WIPO Arbitration and Mediation Center



Kathleen Kennedy Townsend v. B. G. Birt

Case No. D2002-0030


1. The Parties

1.1 The Complainant is Kathleen Kennedy Townsend, an individual resident of the State of Maryland, United States of America, giving an address c/o Friends of Kathleen Kennedy Townsend, at P.O. Box 1735, Annapolis, Maryland, United States of America.

1.2 The Respondent is B. G. Birt, an individual with an address at 4715 Forest Park Avenue, Baltimore, Maryland, United States of America.


2. The Domain Name and Registrar

The domain names at issue are <kennedytownsend.com>, <kennedytownsend.org>, <kennedytownsend.net>, <kathleenkennedytownsend.org>, and <kathleenkennedytownsend.com>, the first two of which domain names are registered with Network Solutions, Inc. and the last three of which are registered with Melbourne IT, Ltd. (the "Registrars").


3. Procedural History

3.1 A Complaint was submitted to the WIPO Center on January 15, 2002. An Acknowledgment of Receipt was sent by the WIPO Center to the Complainant, dated January 17, 2002.

3.2 On January 18, 2002, the Registrars confirmed by e-mail that the domain names at issue are registered with the Registrars, are currently in active status, and that the Respondent is the current registrant of the names. The Registrars also forwarded the requested Whois details, and confirmed that the Policy is in effect.

3.3 The WIPO Center determined that the Complaint satisfies the formal requirements of the Policy, the Rules for Uniform Domain Name Dispute Resolution Policy (the "Uniform Rules") and the Supplemental Rules for Uniform Domain Name Dispute Resolution Policy (the "Supplemental Rules"). The Panel has independently determined and agrees with the assessment of the WIPO Center that the Complaint is in formal compliance with the requirements of the Policy, the Uniform Rules, and the Supplemental Rules. The required fees for a three-member Panel were paid on time and in the required amount by the Complainant.

3.4 No formal deficiencies having been recorded, on January 23, 2002, a Notification of Complaint and Commencement of Administrative Proceeding (the "Commencement Notification") was transmitted to the Respondent (with copies to the Complainant, the Registrars, and ICANN), setting a deadline of February 12, 2002, by which the Respondent could file a Response to the Complaint. The Commencement Notification was transmitted to the Respondent by courier and by e-mail to the e-mail addresses indicated. In any event, evidence of proper notice is provided by the evidence in the record of the Respondent’s participation in these proceedings.

3.5 A Response and Request for Reverse Domain Name Hijacking (the "Response") was received electronically on February 14, 2002. An Amended Response was received by the WIPO Center on February 20, 2002.

3.6 On March 1, 2002, the WIPO Center Sent a Notification of Panel Appointment, appointing Sandra A. Sellers and G. Gervaise Davis III, as Panelists, and M. Scott Donahey as Presiding Panelist. All of the Panelists appointed had previously submitted a Statement of Acceptance and Declaration of Impartiality and Independence. The date on which the decision was to be forwarded to the WIPO Center was March 15, 2002.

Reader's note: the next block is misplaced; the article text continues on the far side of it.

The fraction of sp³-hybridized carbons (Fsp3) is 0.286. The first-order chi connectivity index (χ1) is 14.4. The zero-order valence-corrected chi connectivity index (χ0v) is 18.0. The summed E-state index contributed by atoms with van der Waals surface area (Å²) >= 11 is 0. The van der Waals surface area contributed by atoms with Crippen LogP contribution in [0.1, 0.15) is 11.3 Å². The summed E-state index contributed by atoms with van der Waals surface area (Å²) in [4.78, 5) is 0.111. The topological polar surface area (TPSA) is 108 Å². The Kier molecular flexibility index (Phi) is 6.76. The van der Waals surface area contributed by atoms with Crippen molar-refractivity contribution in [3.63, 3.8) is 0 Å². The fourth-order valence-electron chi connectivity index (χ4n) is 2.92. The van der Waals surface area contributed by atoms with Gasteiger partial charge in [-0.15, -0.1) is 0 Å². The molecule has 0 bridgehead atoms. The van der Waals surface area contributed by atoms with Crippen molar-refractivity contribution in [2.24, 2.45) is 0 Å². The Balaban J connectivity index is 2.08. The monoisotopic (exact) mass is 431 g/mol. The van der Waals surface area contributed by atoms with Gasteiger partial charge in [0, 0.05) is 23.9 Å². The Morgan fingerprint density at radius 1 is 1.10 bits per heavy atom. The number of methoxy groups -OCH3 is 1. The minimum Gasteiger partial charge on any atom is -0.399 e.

3.7 On March 1, 2002, the WIPO Center received a Request for Recusal or Disqualification of Panelist Sandra A. Sellers from Respondent. On the same date the WIPO Center forwarded the Request for Recusal to the Presiding Panelist.

3.8 On March 1, 2002, the Presiding Panelist issued his Order of Presiding Panelist, a copy of which is attached to this Decision. The Order stated that "[n]othing in the [Rules or Supplemental Rules cited by the Respondent] empowers the Presiding Panelist, or indeed a majority of the Panel, to rule on a Request for Recusal of a fellow Panelist. The presiding Panelist therefore has no jurisdiction to deal with this request. Moreover, even if the Presiding Panelist had such jurisdiction, he would decline to exercise it, because such exercise would be inappropriate and unseemly. Accordingly, the Presiding Panelist declines to rule on the Request for Recusal or to consider it for any purpose."

3.9 On March 4, 2002, Respondent forwarded to the WIPO Center his request to submit a Supplemental Filing, attaching a copy of the decision in the matter of Marvin Lundy LLP v. Scott E. Idamond (Scott E. Diamond), WIPO Case No. D2001-1327. On March 12, 2002, the Panel issued its determination to accept Respondent's Supplemental Filing. The Panel granted complainant until March 20, 2002 in which to file a reply. The Panel's time in which to decide the case was extended until April 3, 2002.

3.10 On March 19, 2002, the Panel received a copy of Complainant's Response to the Respondent’s Supplemental Filing.

3.11 On April 2, 2002, the time in which the Panel could issue its decision was extended to April 12, 2002, due to the medical condition of one of the Panelists.


4. Factual Background

4.1 Complainant is currently the Lieutenant Governor of the State of Maryland, serving in the eighth year and second term in that elected position. Complainant is a potential candidate for Governor of the State of Maryland in the election to be held in the fall of 2002.

4.2 Complainant is the eldest daughter of the late Attorney General of the United States Robert F. Kennedy, is the niece of the late John F. Kennedy, former President of the United States, and is the niece of Senator Edward M. Kennedy of Massachusetts.

4.3 Complainant and her possible candidacy for Governor of Maryland is the subject of a number of newspaper articles. Attachments to Complainant's Reply.

4.4 Complainant asserts a common law trademark in her name.